Towards general accessibility of the built environment for persons with limited mobility

In: "Report of the Fourth International Expert Seminar on Building Non-Handicapping Environments: Access Legislation and Design Solutions Budapest, Hungary, September 2-4, 1991" (PDF, 480 KB). Internet publication URL: www.independentliving.org/cib/cibbudapest2.html. In Internet publication URLs: www.independentliving.org/cib/cibbudapest1.html and www.independentliving.org/cib/cibbudapest.pdf

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Report of the CIB Expert Seminar on Building Non-Handicapping Environments, Budapest 1991

Contents


Towards general accessibility of the built environment for persons with limited mobility

Alain Armeni, Ministry of Housing, France

French experience with respect to the integration of disabled individuals in the built environment has made progress in recent years. The requests of disabled individuals have indeed developed to a considerable degree within the last decade, which makes it necessary to take their problems into increasing consideration.

The first step was taken in 1966 when a policy was adopted to adapt a percentage, albeit a rather small one, of housing in certain housing construction projects for use by disabled persons. The accessibility of outdoor space was not given much attention at that time and affected only the area immediately adjacent to housing.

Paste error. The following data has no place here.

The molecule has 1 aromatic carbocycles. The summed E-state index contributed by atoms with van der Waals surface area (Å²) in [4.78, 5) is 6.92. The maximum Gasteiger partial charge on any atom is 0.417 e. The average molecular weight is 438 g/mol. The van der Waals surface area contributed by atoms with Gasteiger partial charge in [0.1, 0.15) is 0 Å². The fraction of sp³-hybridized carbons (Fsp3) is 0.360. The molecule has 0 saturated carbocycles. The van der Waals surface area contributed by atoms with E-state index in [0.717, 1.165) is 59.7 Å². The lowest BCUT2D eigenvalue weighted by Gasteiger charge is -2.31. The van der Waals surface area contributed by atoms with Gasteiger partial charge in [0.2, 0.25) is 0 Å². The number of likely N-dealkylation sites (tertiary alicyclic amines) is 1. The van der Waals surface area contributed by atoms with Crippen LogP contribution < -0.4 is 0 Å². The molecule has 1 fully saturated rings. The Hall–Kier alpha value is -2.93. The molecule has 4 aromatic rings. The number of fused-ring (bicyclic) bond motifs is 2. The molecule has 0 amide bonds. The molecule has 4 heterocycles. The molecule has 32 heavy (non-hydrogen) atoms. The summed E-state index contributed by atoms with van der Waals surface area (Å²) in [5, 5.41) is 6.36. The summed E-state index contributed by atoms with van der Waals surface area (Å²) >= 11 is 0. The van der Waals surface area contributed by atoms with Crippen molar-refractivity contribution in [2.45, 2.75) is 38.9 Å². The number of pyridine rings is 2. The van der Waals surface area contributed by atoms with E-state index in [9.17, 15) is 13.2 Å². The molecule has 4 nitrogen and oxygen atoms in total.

The difficulties of this policy, and notably the impossibility of balancing supply and demand, led the French Government in 1974 to adopt new measures tending to generalize the accessibility of the buildings and the housing units they contained. In reality, it was chiefly the outside accessibility of all the buildings for multi-family housing that was generalized at that time, because the measures concerning the interior of the dwellings were not very satisfactory for wheelchair users (for example, the sole obligation was to have inside doors with a width of 70 cm).

In 1975, the associations of disabled persons obtained an extension of this policy by the passage of a law which provides:

"The architectural arrangements and fixtures of housing accommodations and buildings open to the public, notably school facilities, university and training buildings, must be planned in such a way as to make them accessible to persons with disabilities".

(Law of Orientation in Favor of Disabled Persons, June 30, 1975)

Since 1978, in application of this law, all public buildings that are new or substantially rebuilt, as well as all new roads and streets and those undergoing major repairs are required to be made accessible. Moreover, work will have to be gradually carried out to make the existing buildings and previously constructed road system accessible. The scheduling of this work will have to be made public by the individual owners and local governments responsible.

The technical measures that have been adopted are intended to permit a large degree of autonomy to individuals with limited mobility, particularly those who use wheelchairs without aid. In new installations, facilities that are provided at the time of construction cost very little. A certain margin of toleration has be allowed in old installations, and projects must be examined with regard to technical possibilities within the limit of reasonable costs.